Obama Keeps Roads Out of National Forests — For Now

Paved roads are a fact of life in most of the country, but should they
be permitted in the nation’s protected forest areas? The Obama
administration says no, as Agriculture Secretary Tom Vilsack affirmed
today in a directive that prohibits road construction in nearly 50 million acres of forest land.

copper_river_highway_10404.jpgAlaska’s Copper River Highway runs through forest land. (Photo: alaska-in-pictures.com)

As the Associated Press reports,
the most immediate impact of Vilsack’s move will come in Alaska, where
the Tongass National Forest was poised for a road-building project
linked to new logging. But preserving roadless forests is a hot issue
all across the west, particularly in California, where Gov. Arnold
Schwarzenegger (R) has sought to keep roads out of three national forests that are close to the Los Angeles metro area.

It’s
important to note, though, that Vilsack’s directive is only in place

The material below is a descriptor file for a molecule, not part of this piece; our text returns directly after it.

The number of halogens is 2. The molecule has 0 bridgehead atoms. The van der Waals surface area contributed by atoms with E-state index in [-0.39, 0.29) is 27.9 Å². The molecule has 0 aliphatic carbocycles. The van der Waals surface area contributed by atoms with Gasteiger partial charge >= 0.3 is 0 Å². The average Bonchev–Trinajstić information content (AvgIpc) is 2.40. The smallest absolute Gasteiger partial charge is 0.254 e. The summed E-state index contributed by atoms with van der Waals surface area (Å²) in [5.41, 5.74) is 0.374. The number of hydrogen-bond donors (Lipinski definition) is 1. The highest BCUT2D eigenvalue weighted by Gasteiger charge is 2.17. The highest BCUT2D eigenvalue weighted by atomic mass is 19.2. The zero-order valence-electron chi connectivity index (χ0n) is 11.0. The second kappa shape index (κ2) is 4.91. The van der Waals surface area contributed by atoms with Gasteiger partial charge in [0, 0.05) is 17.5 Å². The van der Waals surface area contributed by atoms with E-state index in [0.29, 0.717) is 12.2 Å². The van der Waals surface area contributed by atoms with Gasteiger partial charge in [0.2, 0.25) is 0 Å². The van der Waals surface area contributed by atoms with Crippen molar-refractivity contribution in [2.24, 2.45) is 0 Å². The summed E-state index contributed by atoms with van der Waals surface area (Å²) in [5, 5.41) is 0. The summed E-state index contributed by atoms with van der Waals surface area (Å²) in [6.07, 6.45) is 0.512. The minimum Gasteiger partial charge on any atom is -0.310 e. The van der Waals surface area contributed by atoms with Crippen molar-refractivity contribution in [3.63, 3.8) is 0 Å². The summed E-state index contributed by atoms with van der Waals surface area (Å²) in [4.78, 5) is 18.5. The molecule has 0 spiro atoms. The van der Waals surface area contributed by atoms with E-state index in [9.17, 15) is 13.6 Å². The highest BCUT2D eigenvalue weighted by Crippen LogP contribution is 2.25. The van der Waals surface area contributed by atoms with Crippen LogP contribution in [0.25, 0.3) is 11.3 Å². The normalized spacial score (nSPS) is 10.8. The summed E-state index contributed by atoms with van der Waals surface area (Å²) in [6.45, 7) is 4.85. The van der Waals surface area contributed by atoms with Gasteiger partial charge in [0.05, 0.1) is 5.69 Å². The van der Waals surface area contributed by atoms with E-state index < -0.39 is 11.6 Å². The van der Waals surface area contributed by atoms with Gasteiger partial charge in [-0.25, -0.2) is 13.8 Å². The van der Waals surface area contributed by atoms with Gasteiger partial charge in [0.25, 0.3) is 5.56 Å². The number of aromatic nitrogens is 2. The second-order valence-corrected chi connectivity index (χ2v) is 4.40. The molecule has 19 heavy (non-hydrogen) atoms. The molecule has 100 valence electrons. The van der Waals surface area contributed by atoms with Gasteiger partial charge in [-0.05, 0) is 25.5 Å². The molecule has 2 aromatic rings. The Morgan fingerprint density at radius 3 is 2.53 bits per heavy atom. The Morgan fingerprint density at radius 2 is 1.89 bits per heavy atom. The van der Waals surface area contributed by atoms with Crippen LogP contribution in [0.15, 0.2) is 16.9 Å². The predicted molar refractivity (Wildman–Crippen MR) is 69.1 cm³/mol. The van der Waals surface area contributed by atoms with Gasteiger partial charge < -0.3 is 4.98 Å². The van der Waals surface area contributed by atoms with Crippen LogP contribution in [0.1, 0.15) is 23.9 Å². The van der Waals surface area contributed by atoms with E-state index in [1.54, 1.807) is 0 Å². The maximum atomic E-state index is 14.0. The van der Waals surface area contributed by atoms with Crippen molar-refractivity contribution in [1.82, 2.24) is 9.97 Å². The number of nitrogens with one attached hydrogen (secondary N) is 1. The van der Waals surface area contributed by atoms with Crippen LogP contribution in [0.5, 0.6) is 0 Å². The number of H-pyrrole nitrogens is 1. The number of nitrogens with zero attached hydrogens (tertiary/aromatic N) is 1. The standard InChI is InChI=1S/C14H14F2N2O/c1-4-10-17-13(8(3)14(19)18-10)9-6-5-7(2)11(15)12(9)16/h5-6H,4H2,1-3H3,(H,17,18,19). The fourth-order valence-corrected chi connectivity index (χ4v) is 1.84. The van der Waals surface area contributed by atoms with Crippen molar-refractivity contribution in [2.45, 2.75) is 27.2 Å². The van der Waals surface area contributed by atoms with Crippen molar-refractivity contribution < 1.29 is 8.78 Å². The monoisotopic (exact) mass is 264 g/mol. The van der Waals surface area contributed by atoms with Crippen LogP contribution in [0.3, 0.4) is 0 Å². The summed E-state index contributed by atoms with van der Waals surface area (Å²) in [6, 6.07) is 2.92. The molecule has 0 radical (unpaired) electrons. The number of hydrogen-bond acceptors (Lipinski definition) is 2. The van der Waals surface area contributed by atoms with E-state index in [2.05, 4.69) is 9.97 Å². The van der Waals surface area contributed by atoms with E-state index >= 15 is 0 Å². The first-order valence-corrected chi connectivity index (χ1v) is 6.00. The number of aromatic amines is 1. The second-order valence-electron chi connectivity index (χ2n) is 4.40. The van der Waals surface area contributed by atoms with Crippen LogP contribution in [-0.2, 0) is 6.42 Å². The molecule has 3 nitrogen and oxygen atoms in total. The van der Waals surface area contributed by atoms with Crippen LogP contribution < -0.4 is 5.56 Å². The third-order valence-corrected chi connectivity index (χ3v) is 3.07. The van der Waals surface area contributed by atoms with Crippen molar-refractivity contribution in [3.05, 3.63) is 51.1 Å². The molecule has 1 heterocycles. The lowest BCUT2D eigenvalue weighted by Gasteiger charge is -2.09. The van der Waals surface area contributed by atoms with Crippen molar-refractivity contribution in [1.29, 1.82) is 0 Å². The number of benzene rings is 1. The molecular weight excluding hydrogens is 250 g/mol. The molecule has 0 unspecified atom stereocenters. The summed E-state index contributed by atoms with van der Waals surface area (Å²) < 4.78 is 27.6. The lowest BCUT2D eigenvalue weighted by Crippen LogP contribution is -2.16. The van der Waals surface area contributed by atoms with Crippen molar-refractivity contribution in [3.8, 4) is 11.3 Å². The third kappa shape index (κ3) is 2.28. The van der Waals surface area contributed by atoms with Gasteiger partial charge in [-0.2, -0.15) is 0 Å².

for a year — meaning that roadless forests won’t be assured protection
unless Congress steps in to pass the bills sponsored by Sen. Maria Cantwell (D-WA) and Rep. Jay Inslee (D-WA).

And for anyone wondering whether keeping roads out of forests is a local issue, check out the Forest Service’s list of pavement-free zones in each state. You may be surprised to know how many protected areas there are.

  • marcos

    Forest service roads are generally not paved, just bulldozed into the hillside, at least in the American west.

    These roads are used by private companies for logging pursuant to federal entitlements, and once a roaded slope has been clearcut, the combination of lack of vegetation and road cut leads to rampant erosion and destruction of riparian areas.

    Wilderness areas are generally defined as lands further than a certain distance of a road.

    Coincidentally, I was reading a wiki article about the Grand Staircase Escalante National Monument in preparation for our trip to Utah next week, where it was claimed that the Kaiparowits Plateau in the GSENM was the largest contiguous roadless area in the lower 48 and came across the FS roadless website on Wednesday. Small web. My recollection was that the Frank Church River of No Return WIlderness in Idaho is larger, and a quick trip to wolframalpha.com conformed my suspicions.

    If you’ve never seen, heard or felt the vibrations of a wild, undammed river flowing, check out the Salmon River at the margin of the FCRONW near Dixie ID, where you can look out at the largest contiguous roadless area in the lower 48.

    See: 45°24’14.27″N , 115°31’39.52″W

    -marc

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